Cards: I don’t know how to play anything but War, Go Fish, and Speed, but other people do so get some Poker or Euchre or Blackjack going and have fun! With Chill we used to set up tables and do a casino night for the infamously unspendable “Chill Bucks.”

Road trip: Announce a road trip and travel to anywhere—it’s about the journey, not the destination. Head to a far-away restaurant or check out a meeting in Xenos Columbus.

Field Day Day: Remember field day at school? Plan various events like 50-yard dash, 100-yard dash, three-legged race, dizzy lizzy, tug-of-war, relays, etc.

Sports: Soccer, softball, volleyball, kickball, Frisbee soccer, or any other team torture (I mean sport) you can think up. But I think basketball and football are too rough for co-ed games.

Crafts: This is a girls’ small group or family activity. Make ornaments, gifts, jewelry, or a host of other items. Check the Internet for corny craft ideas.

White Elephant gift exchange: As Christmas approaches host a white elephant gift exchange. Everyone brings an object they already own but are willing to give away. Wrap the item up—the fancier, the better. Then have someone choose an item. The next person can choose the same item or a different one, and on until the last person has chosen their item. Then everyone opens them and laughs at the weird stuff people wrapped up. Play Christmas music and wear your Christmas sweater (see below).

Ugly Sweater Christmas party: (credit to Kay Homer) Everyone goes to the thrift store and buys a corny Christmas sweater and/or other Christmas apparel (earrings, turtlenecks, vests, etc.) and wears it to the party. Make a runway and have everyone model their sweater for a panel of judges. Award the winners with cheap candy canes.

Rockin’ on the River: Cover or tribute bands play downtown Cuyahoga Falls most Friday nights in the summer. Check the city calendar for these free concerts. Just beware of the concessions—that’s where they get you.

Local festivals: Look on-line for the dates of local festivals and go together as a group.

Talent Show: this is best for junior high group or younger. Hold a talent show where students can showcase their skills. Invite judges from other ministries and have them act like the American Idol judges, commenting on each act. Award everyone a prize.

$5 fashion show: Go to the thrift store or Gabriel Brother’s. Assign teams of five. Each person pitches in up to $5 to create a fashion-forward outfit. At a home where a “runway” has been prepared, each team chooses a model, dresses them, and does their hair and make-up. Put on some techno music and have the models walk for a panel of judges and audience. Give awards for the best outfit and best walk. Allow designers to explain their outfit before it goes on the runway.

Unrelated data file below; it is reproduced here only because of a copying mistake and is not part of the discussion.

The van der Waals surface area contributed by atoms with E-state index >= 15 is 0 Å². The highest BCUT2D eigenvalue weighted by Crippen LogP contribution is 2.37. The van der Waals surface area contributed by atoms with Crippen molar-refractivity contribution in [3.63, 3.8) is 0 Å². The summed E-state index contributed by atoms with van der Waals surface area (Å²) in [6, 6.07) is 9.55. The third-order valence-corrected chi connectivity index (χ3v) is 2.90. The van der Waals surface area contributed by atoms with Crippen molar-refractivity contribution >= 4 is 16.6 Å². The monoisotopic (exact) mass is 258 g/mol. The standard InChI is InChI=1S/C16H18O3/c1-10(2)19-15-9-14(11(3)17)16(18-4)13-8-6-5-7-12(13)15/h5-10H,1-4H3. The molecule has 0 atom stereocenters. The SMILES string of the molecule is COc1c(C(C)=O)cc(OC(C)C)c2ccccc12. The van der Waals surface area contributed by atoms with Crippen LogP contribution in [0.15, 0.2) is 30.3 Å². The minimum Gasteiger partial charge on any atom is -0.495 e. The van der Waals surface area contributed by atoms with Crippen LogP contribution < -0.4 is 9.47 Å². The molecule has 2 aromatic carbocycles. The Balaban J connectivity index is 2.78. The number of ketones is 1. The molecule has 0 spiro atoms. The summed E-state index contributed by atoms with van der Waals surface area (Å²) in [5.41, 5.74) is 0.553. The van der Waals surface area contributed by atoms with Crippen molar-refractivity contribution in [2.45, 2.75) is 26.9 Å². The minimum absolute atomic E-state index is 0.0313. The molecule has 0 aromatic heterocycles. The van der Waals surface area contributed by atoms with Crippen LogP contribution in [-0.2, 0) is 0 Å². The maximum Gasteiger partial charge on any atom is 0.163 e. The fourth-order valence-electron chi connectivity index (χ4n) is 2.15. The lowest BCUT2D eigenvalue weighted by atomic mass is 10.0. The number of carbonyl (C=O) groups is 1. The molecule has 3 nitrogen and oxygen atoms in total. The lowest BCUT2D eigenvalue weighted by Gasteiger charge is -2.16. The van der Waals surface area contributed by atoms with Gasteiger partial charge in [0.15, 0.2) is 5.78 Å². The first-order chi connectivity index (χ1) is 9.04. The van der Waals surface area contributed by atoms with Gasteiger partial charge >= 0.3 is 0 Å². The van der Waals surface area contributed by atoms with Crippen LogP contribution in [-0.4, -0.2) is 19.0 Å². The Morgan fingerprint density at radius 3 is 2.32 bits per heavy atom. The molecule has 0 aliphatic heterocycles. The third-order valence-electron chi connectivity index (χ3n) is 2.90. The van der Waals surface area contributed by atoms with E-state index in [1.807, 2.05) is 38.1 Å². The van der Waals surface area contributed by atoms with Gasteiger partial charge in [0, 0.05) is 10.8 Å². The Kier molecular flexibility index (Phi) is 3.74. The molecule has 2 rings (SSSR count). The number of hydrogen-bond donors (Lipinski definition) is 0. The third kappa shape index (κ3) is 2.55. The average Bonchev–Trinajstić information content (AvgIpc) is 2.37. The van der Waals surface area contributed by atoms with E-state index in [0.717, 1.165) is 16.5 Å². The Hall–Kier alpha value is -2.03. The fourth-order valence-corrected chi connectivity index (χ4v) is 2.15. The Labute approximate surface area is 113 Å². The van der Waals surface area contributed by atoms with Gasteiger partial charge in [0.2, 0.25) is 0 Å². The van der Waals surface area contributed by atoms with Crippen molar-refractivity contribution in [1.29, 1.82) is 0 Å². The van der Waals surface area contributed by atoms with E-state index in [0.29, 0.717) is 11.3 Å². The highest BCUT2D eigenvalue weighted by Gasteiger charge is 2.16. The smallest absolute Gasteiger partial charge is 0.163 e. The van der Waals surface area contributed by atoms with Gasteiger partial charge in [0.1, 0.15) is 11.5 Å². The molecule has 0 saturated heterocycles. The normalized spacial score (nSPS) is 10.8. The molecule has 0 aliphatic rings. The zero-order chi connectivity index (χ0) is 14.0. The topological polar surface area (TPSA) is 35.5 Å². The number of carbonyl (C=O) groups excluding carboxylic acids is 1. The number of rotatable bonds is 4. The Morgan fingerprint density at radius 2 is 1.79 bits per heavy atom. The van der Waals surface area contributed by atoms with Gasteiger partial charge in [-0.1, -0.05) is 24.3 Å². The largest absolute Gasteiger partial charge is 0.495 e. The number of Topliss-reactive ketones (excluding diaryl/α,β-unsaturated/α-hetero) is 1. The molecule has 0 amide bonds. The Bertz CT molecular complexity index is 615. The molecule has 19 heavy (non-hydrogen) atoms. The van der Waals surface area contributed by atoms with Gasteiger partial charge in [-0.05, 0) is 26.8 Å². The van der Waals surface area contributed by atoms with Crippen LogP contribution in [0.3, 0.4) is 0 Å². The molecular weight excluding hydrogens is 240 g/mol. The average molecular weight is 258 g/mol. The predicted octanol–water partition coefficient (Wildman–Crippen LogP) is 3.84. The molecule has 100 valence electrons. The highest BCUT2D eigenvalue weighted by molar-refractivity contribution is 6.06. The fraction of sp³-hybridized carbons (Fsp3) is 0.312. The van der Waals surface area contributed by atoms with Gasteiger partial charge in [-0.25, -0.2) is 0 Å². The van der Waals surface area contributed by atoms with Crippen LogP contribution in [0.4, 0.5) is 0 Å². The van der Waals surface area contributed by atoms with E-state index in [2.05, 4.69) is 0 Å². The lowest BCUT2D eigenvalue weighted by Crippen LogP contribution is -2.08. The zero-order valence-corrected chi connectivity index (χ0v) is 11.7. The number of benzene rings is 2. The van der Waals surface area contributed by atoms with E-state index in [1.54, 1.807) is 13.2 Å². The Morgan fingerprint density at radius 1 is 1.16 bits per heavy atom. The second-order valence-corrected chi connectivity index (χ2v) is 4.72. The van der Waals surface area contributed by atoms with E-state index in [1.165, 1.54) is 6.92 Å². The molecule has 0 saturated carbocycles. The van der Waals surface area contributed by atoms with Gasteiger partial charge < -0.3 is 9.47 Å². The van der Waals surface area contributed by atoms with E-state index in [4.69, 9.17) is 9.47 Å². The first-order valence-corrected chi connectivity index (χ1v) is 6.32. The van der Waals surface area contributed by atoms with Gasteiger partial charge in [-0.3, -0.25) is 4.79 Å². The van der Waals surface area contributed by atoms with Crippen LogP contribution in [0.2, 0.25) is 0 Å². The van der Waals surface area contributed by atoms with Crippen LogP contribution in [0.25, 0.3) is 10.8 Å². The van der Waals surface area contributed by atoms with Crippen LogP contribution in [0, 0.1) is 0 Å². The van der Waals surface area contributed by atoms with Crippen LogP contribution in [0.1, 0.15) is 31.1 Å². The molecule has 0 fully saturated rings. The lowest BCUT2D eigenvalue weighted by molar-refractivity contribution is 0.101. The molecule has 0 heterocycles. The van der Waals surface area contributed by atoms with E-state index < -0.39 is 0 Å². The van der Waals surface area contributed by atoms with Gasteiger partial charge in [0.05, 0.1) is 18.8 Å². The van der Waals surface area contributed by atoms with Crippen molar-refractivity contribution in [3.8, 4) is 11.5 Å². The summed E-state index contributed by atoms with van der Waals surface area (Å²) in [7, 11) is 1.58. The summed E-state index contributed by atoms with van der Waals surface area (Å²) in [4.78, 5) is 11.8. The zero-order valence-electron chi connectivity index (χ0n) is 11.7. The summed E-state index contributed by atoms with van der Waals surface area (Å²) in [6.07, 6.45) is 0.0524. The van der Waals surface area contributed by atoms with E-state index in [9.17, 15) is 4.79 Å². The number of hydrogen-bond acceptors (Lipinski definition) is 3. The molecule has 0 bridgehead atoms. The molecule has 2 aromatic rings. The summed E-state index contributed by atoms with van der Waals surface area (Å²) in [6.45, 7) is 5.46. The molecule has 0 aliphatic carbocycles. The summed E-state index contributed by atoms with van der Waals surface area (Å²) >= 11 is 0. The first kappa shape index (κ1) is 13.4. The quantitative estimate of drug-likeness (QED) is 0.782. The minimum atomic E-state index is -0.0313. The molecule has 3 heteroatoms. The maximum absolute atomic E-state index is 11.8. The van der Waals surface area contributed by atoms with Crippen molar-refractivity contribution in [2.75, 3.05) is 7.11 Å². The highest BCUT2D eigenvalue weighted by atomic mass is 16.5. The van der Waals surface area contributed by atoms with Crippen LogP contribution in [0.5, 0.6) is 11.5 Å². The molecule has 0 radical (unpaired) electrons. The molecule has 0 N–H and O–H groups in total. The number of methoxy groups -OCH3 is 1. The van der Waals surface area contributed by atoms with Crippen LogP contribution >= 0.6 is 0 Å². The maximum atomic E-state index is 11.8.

Home coffee bar: For groups where hy[eractivity isn’t a problem, make some strong coffee, steam some milk, and use syrups and whipped cream to create your own mochas and lattes. Or get a blender and make frappaccinos in the summer. Check the Internet for recipes. Another great activity for good conversation.

Hiking: Check out the Cuyahoga Valley National Park and go on a group hike. Consider packing a picnic.

Swimming: Find a friend with a pool or a local lake (Munroe Falls is $4) and have fun in the sun.

Spa night/makeovers: With a girls small group, paint each others’ nails, give massages, do makeovers, and find recipes for face masks or foot baths.

Weight lifting: With a guys’ small group, get some barbells and find some space to lift and do push-ups, sit-ups, and whatever guys do to try to get buff.

Go to Walmart
: and be goofy (but not obnoxious). Challenge people to find the cheapest item. Try on a ridiculous outfit. Buy a Slurpie. Look at the fish. Play with the toys. Do a cartwheel. Marvel at the diversity created by American capitalist consumerism.

Bollywood night: With a girls’ small group, rent some Bollywood videos, buy some chutney (or popcorn), and enjoy the corniness and colors of India drama, song, and dance.

The Scariest Prayer

Have you ever prayed a scary prayer before? These are prayers that God could only answer by allowing you to suffer. Prayers like:

“God, please break me of my flesh.”

“God, don’t let me be a comfortable Christian.”

“God, please teach me how to handle failure.”

I’ve prayed these before, and they’re scary, and God has answered (or at least started to). Last Memorial I prayed not to be comfortable. Two months later I found myself at Cedar Point with the high school ministry. I hate roller coasters, overpriced junk food, and broiling my Irish skin in the sun for fourteen hours, and I developed a massive headache from the sun as well. So it’s fair to say Cedar Point was part of the answer to that prayer. I had fun, but uncomfortable fun. I could say the same about playing sports and going to the high school football games. Not exactly my bag of chips, but it’s exactly what I prayed for.